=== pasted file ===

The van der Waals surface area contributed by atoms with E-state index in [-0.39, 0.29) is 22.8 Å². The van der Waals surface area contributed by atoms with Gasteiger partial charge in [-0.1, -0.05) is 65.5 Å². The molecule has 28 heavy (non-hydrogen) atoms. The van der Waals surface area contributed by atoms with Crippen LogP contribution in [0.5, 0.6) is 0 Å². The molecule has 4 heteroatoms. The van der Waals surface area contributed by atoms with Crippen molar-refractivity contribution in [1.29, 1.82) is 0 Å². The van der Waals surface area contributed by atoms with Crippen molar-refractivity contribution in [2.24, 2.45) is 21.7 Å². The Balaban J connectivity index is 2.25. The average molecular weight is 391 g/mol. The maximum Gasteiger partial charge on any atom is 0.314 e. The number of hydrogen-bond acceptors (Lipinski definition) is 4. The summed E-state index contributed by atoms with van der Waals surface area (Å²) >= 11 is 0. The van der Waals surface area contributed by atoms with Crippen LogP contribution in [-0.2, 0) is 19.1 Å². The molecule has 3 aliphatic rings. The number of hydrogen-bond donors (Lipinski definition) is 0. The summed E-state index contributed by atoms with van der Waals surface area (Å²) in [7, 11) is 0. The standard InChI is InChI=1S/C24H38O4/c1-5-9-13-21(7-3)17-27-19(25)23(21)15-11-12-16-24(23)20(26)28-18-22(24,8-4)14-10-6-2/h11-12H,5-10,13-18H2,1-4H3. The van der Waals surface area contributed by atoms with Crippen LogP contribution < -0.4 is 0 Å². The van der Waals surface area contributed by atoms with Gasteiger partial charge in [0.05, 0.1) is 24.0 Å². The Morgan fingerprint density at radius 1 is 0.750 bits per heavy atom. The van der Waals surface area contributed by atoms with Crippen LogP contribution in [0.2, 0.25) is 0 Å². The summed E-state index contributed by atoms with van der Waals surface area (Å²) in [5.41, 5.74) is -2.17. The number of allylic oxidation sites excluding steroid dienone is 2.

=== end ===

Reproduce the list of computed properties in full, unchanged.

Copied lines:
The van der Waals surface area contributed by atoms with E-state index in [-0.39, 0.29) is 22.8 Å². The van der Waals surface area contributed by atoms with Gasteiger partial charge in [-0.1, -0.05) is 65.5 Å². The molecule has 28 heavy (non-hydrogen) atoms. The van der Waals surface area contributed by atoms with Crippen LogP contribution in [0.5, 0.6) is 0 Å². The molecule has 4 heteroatoms. The van der Waals surface area contributed by atoms with Crippen molar-refractivity contribution in [1.29, 1.82) is 0 Å². The van der Waals surface area contributed by atoms with Crippen molar-refractivity contribution in [2.24, 2.45) is 21.7 Å². The Balaban J connectivity index is 2.25. The average molecular weight is 391 g/mol. The maximum Gasteiger partial charge on any atom is 0.314 e. The number of hydrogen-bond acceptors (Lipinski definition) is 4. The summed E-state index contributed by atoms with van der Waals surface area (Å²) >= 11 is 0. The van der Waals surface area contributed by atoms with Crippen LogP contribution in [-0.2, 0) is 19.1 Å². The molecule has 3 aliphatic rings. The number of hydrogen-bond donors (Lipinski definition) is 0. The summed E-state index contributed by atoms with van der Waals surface area (Å²) in [7, 11) is 0. The standard InChI is InChI=1S/C24H38O4/c1-5-9-13-21(7-3)17-27-19(25)23(21)15-11-12-16-24(23)20(26)28-18-22(24,8-4)14-10-6-2/h11-12H,5-10,13-18H2,1-4H3. The van der Waals surface area contributed by atoms with Crippen LogP contribution < -0.4 is 0 Å². The van der Waals surface area contributed by atoms with Gasteiger partial charge in [0.05, 0.1) is 24.0 Å². The Morgan fingerprint density at radius 1 is 0.750 bits per heavy atom. The van der Waals surface area contributed by atoms with Crippen LogP contribution in [0.2, 0.25) is 0 Å². The summed E-state index contributed by atoms with van der Waals surface area (Å²) in [5.41, 5.74) is -2.17. The number of allylic oxidation sites excluding steroid dienone is 2.